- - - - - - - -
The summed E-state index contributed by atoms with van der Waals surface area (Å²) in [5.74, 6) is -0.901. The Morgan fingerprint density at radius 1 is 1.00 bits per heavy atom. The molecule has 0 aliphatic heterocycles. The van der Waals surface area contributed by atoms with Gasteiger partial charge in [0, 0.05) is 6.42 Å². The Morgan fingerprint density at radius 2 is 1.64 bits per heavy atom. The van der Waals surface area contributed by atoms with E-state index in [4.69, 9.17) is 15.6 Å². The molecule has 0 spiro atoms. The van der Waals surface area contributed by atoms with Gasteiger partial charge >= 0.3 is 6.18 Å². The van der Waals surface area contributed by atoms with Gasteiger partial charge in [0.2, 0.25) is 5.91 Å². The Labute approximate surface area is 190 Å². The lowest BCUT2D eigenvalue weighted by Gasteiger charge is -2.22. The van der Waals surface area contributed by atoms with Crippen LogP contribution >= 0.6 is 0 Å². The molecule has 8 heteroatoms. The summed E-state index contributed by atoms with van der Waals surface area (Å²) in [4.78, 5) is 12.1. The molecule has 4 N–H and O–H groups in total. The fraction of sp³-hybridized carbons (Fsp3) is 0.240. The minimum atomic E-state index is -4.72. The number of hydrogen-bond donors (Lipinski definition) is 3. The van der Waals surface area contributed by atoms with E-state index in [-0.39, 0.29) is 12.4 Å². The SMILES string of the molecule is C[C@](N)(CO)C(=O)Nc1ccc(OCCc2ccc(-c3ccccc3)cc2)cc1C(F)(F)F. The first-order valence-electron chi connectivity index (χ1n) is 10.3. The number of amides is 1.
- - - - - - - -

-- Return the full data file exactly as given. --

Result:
The summed E-state index contributed by atoms with van der Waals surface area (Å²) in [5.74, 6) is -0.901. The Morgan fingerprint density at radius 1 is 1.00 bits per heavy atom. The molecule has 0 aliphatic heterocycles. The van der Waals surface area contributed by atoms with Gasteiger partial charge in [0, 0.05) is 6.42 Å². The Morgan fingerprint density at radius 2 is 1.64 bits per heavy atom. The van der Waals surface area contributed by atoms with E-state index in [4.69, 9.17) is 15.6 Å². The molecule has 0 spiro atoms. The van der Waals surface area contributed by atoms with Gasteiger partial charge >= 0.3 is 6.18 Å². The van der Waals surface area contributed by atoms with Gasteiger partial charge in [0.2, 0.25) is 5.91 Å². The Labute approximate surface area is 190 Å². The lowest BCUT2D eigenvalue weighted by Gasteiger charge is -2.22. The van der Waals surface area contributed by atoms with Crippen LogP contribution >= 0.6 is 0 Å². The molecule has 8 heteroatoms. The summed E-state index contributed by atoms with van der Waals surface area (Å²) in [4.78, 5) is 12.1. The molecule has 4 N–H and O–H groups in total. The fraction of sp³-hybridized carbons (Fsp3) is 0.240. The minimum atomic E-state index is -4.72. The number of hydrogen-bond donors (Lipinski definition) is 3. The van der Waals surface area contributed by atoms with E-state index in [-0.39, 0.29) is 12.4 Å². The SMILES string of the molecule is C[C@](N)(CO)C(=O)Nc1ccc(OCCc2ccc(-c3ccccc3)cc2)cc1C(F)(F)F. The first-order valence-electron chi connectivity index (χ1n) is 10.3. The number of amides is 1.